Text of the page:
Petroleum and natural gas recovered from their sources contain high concentrations of sulphur dioxide (SO2), hydrogen sulfide (H2S) and other compounds of sulphur. These compounds are separated and converted into the sulphur through different processes.
Recovered sulphur are elemental sulphur, produced by converting hydrogen sulfide (H2S), which obtains as a byproduct of oil refining and gas processing. Various processes are used for such conversion, but 'claus process' is the most used amongst all. It recovers 93-98% hydrogen sulfide. It is estimated that claus process is used for 85-95 percent of recovered sulphur production.
Primarily, sulphur was recovered from gas processing, petroleum refining and coaking, in order to follow the environmental regulations and restrictions applied on the discharge of sulphur to the environment from the oil and gas processing.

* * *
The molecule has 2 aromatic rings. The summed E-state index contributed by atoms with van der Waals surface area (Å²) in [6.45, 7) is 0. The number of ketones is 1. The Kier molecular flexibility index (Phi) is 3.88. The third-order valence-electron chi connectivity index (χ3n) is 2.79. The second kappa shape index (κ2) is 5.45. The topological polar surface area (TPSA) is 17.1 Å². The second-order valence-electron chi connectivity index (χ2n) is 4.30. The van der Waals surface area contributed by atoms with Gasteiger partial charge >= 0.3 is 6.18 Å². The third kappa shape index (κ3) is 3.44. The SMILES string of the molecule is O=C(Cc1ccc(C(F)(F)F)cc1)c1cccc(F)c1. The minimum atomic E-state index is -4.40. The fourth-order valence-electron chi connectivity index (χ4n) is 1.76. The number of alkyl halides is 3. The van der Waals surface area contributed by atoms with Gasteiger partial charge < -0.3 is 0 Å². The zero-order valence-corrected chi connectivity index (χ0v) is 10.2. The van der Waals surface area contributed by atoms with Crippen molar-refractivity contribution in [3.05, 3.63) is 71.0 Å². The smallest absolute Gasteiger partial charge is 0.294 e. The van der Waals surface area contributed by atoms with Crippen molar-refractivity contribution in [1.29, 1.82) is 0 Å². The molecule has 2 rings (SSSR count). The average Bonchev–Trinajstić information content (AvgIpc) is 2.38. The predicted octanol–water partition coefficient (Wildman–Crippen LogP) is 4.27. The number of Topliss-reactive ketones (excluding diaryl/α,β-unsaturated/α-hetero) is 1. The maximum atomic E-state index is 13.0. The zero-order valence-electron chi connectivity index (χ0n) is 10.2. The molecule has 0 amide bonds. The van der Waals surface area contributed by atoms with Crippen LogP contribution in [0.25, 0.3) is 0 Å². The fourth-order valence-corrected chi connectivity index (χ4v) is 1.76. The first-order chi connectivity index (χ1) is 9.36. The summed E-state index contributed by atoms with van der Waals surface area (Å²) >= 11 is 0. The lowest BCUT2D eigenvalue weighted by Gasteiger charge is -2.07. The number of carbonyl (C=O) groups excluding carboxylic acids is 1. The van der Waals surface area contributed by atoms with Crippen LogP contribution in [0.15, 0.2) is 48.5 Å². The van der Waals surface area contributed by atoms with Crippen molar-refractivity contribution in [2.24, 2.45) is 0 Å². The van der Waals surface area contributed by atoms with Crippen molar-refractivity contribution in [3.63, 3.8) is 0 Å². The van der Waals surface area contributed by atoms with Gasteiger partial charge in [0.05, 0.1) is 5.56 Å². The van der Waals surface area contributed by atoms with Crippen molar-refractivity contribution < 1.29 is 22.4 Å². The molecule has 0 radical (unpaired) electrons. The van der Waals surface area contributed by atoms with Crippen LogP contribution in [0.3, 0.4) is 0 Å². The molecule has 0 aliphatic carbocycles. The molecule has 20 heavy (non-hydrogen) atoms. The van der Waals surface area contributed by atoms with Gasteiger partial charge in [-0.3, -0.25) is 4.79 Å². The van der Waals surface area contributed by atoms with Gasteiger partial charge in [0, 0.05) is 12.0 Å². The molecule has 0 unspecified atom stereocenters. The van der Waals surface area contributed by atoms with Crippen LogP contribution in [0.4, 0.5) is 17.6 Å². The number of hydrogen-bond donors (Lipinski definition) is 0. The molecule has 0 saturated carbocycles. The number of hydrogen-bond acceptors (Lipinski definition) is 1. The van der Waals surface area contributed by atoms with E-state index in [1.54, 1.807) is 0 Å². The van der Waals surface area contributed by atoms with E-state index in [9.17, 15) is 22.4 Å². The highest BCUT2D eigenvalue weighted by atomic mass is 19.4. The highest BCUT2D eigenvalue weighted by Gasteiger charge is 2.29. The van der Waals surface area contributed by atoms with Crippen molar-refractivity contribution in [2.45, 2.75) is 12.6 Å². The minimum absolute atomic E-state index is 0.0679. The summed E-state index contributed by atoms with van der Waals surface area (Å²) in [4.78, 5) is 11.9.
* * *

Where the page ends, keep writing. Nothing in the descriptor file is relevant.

And now, this type of production of sulphur is continuously increasing in accordance with the demand for error-free, clean fuel for industrial uses. Industrial study says that oil and gas industries produce 40-45% of the global sulphur.
Although, recovery of sulphur is an unprofitable process for the gas and oil processing facilities, but according to the environmental regulations, it's an essential step to follow. Also Environmental provisions in many countries demand for the higher recoveries of sulphur. Oil and gas facilities attempt to increase their production and accordingly the capacity of their sulphur recovery units.